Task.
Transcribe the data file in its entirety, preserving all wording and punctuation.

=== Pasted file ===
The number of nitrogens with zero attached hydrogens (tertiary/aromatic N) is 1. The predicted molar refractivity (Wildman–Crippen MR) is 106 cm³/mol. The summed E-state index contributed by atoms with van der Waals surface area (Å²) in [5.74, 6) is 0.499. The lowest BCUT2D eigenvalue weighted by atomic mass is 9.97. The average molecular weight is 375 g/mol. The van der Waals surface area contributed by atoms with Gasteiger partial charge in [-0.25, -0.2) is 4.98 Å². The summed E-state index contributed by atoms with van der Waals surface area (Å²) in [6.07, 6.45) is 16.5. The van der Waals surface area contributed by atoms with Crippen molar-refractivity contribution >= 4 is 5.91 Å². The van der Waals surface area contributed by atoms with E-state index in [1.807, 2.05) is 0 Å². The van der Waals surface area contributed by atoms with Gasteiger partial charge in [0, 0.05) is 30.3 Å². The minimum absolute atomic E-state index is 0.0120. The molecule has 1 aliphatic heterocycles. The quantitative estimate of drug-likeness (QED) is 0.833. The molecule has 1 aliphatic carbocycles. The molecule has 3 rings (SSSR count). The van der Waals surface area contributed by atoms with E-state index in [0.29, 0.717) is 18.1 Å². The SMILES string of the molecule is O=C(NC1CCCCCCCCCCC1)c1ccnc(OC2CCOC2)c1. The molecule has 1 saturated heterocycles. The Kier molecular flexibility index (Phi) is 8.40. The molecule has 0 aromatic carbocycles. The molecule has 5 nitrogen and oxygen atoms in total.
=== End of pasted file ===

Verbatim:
The number of nitrogens with zero attached hydrogens (tertiary/aromatic N) is 1. The predicted molar refractivity (Wildman–Crippen MR) is 106 cm³/mol. The summed E-state index contributed by atoms with van der Waals surface area (Å²) in [5.74, 6) is 0.499. The lowest BCUT2D eigenvalue weighted by atomic mass is 9.97. The average molecular weight is 375 g/mol. The van der Waals surface area contributed by atoms with Gasteiger partial charge in [-0.25, -0.2) is 4.98 Å². The summed E-state index contributed by atoms with van der Waals surface area (Å²) in [6.07, 6.45) is 16.5. The van der Waals surface area contributed by atoms with Crippen molar-refractivity contribution >= 4 is 5.91 Å². The van der Waals surface area contributed by atoms with E-state index in [1.807, 2.05) is 0 Å². The van der Waals surface area contributed by atoms with Gasteiger partial charge in [0, 0.05) is 30.3 Å². The minimum absolute atomic E-state index is 0.0120. The molecule has 1 aliphatic heterocycles. The quantitative estimate of drug-likeness (QED) is 0.833. The molecule has 1 aliphatic carbocycles. The molecule has 3 rings (SSSR count). The van der Waals surface area contributed by atoms with E-state index in [0.29, 0.717) is 18.1 Å². The SMILES string of the molecule is O=C(NC1CCCCCCCCCCC1)c1ccnc(OC2CCOC2)c1. The molecule has 1 saturated heterocycles. The Kier molecular flexibility index (Phi) is 8.40. The molecule has 0 aromatic carbocycles. The molecule has 5 nitrogen and oxygen atoms in total.